import Modal from '@svelte-put/modal/Modal.svelte';

  // extending the base props
  type $$Props = ExtendedModalProps<{ disabled?: boolean }>;
  // extending the `resolve` event
  type $$Events = ExtendedModalEvents<{ confirmed: boolean }>;

  export let disabled = false;

  // create a custom event dispatcher with built-in helper
  const dispatch = createModalEventDispatcher<$$Events>();

  function resolve(confirmed: $$Props['disabled']) {
    // should get type autocompletion for dispatch here
    dispatch('resolve', {
      trigger: 'custom',
  function confirm() {
  function cancel() {

<!-- props is forwarded to the base Modal component -->
<!-- and the custom dispatch is also passed down -->
<Modal classes={{ container: 'confirmation-modal bg-bg p-10' }} {...$$restProps} {dispatch}>
  <div class="modal-content">
    <p>Confirmation Modal</p>
    <p>Are you sure you want to proceed?</p>
      <button type="button" on:click={confirm} {disabled} class="c-btn-primary">Confirm</button>
      <button type="button" on:click={cancel} {disabled} class="c-btn-primary-outline"

4. Pushing and Popping

The custom modal in the last step can be opened idiomatically with the modal store created in step 1 . See Modal Resolution for details about the push&pop mechanism.


Try open the modal using the button below. Then, with the dev console open, try closing by:

  • clicking one of the two action buttons,
  • clicking the x button on top right,
  • clicking the backdrop.

example: push & pop

<script lang="ts">
  import type { ModalPushOutput } from '@svelte-put/modal';

  import { modalStore } from '$client/services/modal';

  import ConfirmationModal from './ConfirmationModal.code.svelte';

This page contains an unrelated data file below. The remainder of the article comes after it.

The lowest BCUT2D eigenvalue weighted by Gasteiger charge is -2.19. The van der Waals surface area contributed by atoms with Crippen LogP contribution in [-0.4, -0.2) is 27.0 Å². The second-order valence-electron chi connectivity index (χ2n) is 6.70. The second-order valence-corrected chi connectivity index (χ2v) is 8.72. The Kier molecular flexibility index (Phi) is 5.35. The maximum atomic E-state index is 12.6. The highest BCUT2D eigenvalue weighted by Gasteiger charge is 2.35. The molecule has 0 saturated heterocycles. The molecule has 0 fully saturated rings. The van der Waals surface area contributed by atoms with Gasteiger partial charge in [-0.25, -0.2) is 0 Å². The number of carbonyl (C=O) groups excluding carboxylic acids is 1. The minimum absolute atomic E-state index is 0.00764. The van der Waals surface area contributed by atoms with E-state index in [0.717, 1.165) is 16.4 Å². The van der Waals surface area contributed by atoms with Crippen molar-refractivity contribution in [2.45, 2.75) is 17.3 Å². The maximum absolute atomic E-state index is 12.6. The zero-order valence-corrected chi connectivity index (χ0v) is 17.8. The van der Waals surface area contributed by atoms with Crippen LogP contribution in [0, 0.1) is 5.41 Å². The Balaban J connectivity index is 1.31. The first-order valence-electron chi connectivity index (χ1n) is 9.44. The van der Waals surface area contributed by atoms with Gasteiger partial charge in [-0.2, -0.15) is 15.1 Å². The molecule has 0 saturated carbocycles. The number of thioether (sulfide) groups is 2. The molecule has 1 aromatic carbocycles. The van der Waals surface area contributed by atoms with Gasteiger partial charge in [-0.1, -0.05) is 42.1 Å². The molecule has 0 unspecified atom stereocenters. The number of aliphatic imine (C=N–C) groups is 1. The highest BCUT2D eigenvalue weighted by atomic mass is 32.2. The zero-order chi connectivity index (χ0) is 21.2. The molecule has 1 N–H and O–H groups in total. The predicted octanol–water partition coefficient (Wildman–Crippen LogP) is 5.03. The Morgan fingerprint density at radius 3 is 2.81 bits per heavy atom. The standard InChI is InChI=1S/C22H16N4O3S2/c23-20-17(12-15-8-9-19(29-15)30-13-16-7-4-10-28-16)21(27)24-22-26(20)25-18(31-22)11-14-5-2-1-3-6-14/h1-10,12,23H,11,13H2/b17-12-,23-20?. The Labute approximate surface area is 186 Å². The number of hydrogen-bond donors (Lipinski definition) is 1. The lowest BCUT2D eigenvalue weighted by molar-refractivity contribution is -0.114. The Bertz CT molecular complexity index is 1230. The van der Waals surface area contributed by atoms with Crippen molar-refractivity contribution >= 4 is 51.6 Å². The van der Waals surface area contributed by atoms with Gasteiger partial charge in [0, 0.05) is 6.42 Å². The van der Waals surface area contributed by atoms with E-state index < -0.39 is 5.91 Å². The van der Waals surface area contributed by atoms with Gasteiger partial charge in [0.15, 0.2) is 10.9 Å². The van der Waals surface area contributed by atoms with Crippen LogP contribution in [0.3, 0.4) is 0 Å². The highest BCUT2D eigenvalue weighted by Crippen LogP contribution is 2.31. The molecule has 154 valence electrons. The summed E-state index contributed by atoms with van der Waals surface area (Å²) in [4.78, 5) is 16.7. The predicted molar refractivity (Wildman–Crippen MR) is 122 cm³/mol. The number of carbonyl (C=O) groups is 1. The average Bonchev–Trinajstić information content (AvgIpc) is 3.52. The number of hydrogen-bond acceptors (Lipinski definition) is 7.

let pushed: ModalPushOutput<ConfirmationModal>;

  async function open() {
    // should get type autocompletion for pushed here
    pushed = modalStore.push(ConfirmationModal);
    const { confirmed, trigger } = await pushed.resolve();
    if (confirmed) {
      // do something
    console.log('Modal resolves to', confirmed);
    console.log('Modal was popped by', trigger);

  // actions inside modal will also call pop internally
  // eslint-disable-next-line @typescript-eslint/no-unused-vars
  function close() {
    if (pushed) {
      // if the modal is successfully popped by this operation,
      // the `await` expression in the `open` method above will resolve
      // the `trigger` will be `pop`

      // alternatively, pass undefined to pop the topmost modal:

<button on:click={open} class="c-btn-primary">Open ConfirmationModal</button>

Building Compatible Modal Components

Any component that satisfies the ModalComponentBase interface can be used with the modal store as in the example in Usage . That is, any modal that dispatches a resolve CustomEvent with details extending ModalComponentBaseResolved . See Extending Events for more info.